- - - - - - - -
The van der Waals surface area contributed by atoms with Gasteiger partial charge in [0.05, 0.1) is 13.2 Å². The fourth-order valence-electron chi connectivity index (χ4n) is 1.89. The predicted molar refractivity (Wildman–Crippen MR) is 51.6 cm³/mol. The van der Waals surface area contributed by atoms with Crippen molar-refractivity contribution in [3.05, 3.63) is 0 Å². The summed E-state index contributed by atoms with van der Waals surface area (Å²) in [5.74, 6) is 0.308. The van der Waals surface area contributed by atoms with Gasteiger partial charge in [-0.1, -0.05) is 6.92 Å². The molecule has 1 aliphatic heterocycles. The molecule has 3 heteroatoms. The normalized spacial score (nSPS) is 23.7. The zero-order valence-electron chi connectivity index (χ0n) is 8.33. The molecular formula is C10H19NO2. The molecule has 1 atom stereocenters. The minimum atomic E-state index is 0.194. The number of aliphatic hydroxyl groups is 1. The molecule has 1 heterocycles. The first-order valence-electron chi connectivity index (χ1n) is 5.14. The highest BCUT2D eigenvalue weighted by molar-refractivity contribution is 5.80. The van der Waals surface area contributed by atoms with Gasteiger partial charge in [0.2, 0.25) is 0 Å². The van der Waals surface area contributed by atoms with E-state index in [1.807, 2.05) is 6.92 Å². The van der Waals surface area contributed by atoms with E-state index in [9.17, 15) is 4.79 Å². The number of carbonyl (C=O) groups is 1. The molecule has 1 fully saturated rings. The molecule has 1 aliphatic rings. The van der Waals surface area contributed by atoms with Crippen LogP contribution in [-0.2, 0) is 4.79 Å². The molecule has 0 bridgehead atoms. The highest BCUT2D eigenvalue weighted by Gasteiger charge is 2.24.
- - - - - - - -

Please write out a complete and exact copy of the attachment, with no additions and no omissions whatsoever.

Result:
The van der Waals surface area contributed by atoms with Gasteiger partial charge in [0.05, 0.1) is 13.2 Å². The fourth-order valence-electron chi connectivity index (χ4n) is 1.89. The predicted molar refractivity (Wildman–Crippen MR) is 51.6 cm³/mol. The van der Waals surface area contributed by atoms with Crippen molar-refractivity contribution in [3.05, 3.63) is 0 Å². The summed E-state index contributed by atoms with van der Waals surface area (Å²) in [5.74, 6) is 0.308. The van der Waals surface area contributed by atoms with Gasteiger partial charge in [-0.1, -0.05) is 6.92 Å². The molecule has 1 aliphatic heterocycles. The molecule has 3 heteroatoms. The normalized spacial score (nSPS) is 23.7. The zero-order valence-electron chi connectivity index (χ0n) is 8.33. The molecular formula is C10H19NO2. The molecule has 1 atom stereocenters. The minimum atomic E-state index is 0.194. The number of aliphatic hydroxyl groups is 1. The molecule has 1 heterocycles. The first-order valence-electron chi connectivity index (χ1n) is 5.14. The highest BCUT2D eigenvalue weighted by molar-refractivity contribution is 5.80. The van der Waals surface area contributed by atoms with Gasteiger partial charge in [0.2, 0.25) is 0 Å². The van der Waals surface area contributed by atoms with E-state index in [1.807, 2.05) is 6.92 Å². The van der Waals surface area contributed by atoms with E-state index in [9.17, 15) is 4.79 Å². The number of carbonyl (C=O) groups is 1. The molecule has 1 fully saturated rings. The molecule has 1 aliphatic rings. The van der Waals surface area contributed by atoms with Crippen LogP contribution in [-0.2, 0) is 4.79 Å². The molecule has 0 bridgehead atoms. The highest BCUT2D eigenvalue weighted by Gasteiger charge is 2.24.